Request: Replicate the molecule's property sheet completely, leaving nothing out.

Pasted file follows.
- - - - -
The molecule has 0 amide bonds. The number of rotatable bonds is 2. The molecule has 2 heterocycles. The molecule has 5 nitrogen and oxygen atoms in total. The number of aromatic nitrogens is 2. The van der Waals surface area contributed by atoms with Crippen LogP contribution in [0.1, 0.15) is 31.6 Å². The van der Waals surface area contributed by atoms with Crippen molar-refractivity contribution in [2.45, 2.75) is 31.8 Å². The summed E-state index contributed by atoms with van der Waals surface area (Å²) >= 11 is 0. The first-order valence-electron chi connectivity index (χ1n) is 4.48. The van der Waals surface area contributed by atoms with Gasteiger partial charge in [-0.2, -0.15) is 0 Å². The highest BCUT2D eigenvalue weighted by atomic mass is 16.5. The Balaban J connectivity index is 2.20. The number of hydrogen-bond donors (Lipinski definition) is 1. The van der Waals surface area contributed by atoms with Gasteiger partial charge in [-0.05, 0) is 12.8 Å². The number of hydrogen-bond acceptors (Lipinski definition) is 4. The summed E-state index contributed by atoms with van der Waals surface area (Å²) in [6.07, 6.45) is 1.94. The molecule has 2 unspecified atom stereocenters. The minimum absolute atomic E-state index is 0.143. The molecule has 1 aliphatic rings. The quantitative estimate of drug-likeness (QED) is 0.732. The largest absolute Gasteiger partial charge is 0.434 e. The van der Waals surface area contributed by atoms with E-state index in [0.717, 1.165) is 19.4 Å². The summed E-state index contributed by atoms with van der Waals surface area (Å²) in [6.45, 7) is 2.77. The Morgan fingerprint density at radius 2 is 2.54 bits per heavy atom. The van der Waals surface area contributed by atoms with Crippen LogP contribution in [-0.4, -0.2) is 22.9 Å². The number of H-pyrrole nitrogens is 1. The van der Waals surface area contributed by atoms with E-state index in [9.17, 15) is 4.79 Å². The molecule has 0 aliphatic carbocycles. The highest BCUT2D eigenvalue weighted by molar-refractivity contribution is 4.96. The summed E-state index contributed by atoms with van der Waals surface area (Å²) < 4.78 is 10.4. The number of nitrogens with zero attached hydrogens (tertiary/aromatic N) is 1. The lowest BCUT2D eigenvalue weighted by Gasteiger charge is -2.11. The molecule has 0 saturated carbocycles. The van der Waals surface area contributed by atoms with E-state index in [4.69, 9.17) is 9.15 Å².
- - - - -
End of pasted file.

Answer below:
The molecule has 0 amide bonds. The number of rotatable bonds is 2. The molecule has 2 heterocycles. The molecule has 5 nitrogen and oxygen atoms in total. The number of aromatic nitrogens is 2. The van der Waals surface area contributed by atoms with Crippen LogP contribution in [0.1, 0.15) is 31.6 Å². The van der Waals surface area contributed by atoms with Crippen molar-refractivity contribution in [2.45, 2.75) is 31.8 Å². The summed E-state index contributed by atoms with van der Waals surface area (Å²) >= 11 is 0. The first-order valence-electron chi connectivity index (χ1n) is 4.48. The van der Waals surface area contributed by atoms with Gasteiger partial charge in [-0.2, -0.15) is 0 Å². The highest BCUT2D eigenvalue weighted by atomic mass is 16.5. The Balaban J connectivity index is 2.20. The number of hydrogen-bond donors (Lipinski definition) is 1. The van der Waals surface area contributed by atoms with Gasteiger partial charge in [-0.05, 0) is 12.8 Å². The number of hydrogen-bond acceptors (Lipinski definition) is 4. The summed E-state index contributed by atoms with van der Waals surface area (Å²) in [6.07, 6.45) is 1.94. The molecule has 2 unspecified atom stereocenters. The minimum absolute atomic E-state index is 0.143. The molecule has 1 aliphatic rings. The quantitative estimate of drug-likeness (QED) is 0.732. The largest absolute Gasteiger partial charge is 0.434 e. The van der Waals surface area contributed by atoms with E-state index in [0.717, 1.165) is 19.4 Å². The summed E-state index contributed by atoms with van der Waals surface area (Å²) in [6.45, 7) is 2.77. The Morgan fingerprint density at radius 2 is 2.54 bits per heavy atom. The van der Waals surface area contributed by atoms with Crippen LogP contribution in [-0.4, -0.2) is 22.9 Å². The number of H-pyrrole nitrogens is 1. The van der Waals surface area contributed by atoms with E-state index in [9.17, 15) is 4.79 Å². The molecule has 0 aliphatic carbocycles. The highest BCUT2D eigenvalue weighted by molar-refractivity contribution is 4.96. The summed E-state index contributed by atoms with van der Waals surface area (Å²) < 4.78 is 10.4. The number of nitrogens with zero attached hydrogens (tertiary/aromatic N) is 1. The lowest BCUT2D eigenvalue weighted by Gasteiger charge is -2.11. The molecule has 0 saturated carbocycles. The van der Waals surface area contributed by atoms with E-state index in [4.69, 9.17) is 9.15 Å².